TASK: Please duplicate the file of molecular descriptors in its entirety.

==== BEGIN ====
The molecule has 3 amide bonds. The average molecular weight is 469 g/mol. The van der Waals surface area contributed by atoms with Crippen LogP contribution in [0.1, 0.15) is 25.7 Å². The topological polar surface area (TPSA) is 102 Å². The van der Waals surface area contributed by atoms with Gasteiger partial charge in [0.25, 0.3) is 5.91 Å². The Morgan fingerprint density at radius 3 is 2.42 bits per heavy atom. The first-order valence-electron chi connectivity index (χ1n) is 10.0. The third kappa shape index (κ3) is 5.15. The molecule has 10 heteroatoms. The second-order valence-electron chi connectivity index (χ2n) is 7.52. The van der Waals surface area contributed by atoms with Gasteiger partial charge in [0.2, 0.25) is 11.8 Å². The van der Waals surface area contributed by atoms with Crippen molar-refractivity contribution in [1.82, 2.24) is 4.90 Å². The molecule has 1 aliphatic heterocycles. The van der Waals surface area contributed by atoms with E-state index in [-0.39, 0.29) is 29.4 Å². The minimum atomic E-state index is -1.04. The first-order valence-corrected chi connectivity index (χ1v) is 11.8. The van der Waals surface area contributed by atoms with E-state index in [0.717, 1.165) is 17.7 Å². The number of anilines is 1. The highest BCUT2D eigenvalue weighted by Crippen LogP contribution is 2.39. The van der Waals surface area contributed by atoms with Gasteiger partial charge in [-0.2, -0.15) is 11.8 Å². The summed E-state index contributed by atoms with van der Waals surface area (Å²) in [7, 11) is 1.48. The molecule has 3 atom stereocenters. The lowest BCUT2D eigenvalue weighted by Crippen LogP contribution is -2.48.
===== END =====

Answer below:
The molecule has 3 amide bonds. The average molecular weight is 469 g/mol. The van der Waals surface area contributed by atoms with Crippen LogP contribution in [0.1, 0.15) is 25.7 Å². The topological polar surface area (TPSA) is 102 Å². The van der Waals surface area contributed by atoms with Gasteiger partial charge in [0.25, 0.3) is 5.91 Å². The Morgan fingerprint density at radius 3 is 2.42 bits per heavy atom. The first-order valence-electron chi connectivity index (χ1n) is 10.0. The third kappa shape index (κ3) is 5.15. The molecule has 10 heteroatoms. The second-order valence-electron chi connectivity index (χ2n) is 7.52. The van der Waals surface area contributed by atoms with Gasteiger partial charge in [0.2, 0.25) is 11.8 Å². The van der Waals surface area contributed by atoms with Crippen molar-refractivity contribution in [1.82, 2.24) is 4.90 Å². The molecule has 1 aliphatic heterocycles. The van der Waals surface area contributed by atoms with E-state index in [-0.39, 0.29) is 29.4 Å². The minimum atomic E-state index is -1.04. The first-order valence-corrected chi connectivity index (χ1v) is 11.8. The van der Waals surface area contributed by atoms with E-state index in [0.717, 1.165) is 17.7 Å². The number of anilines is 1. The highest BCUT2D eigenvalue weighted by Crippen LogP contribution is 2.39. The van der Waals surface area contributed by atoms with Gasteiger partial charge in [-0.2, -0.15) is 11.8 Å². The summed E-state index contributed by atoms with van der Waals surface area (Å²) in [7, 11) is 1.48. The molecule has 3 atom stereocenters. The lowest BCUT2D eigenvalue weighted by Crippen LogP contribution is -2.48.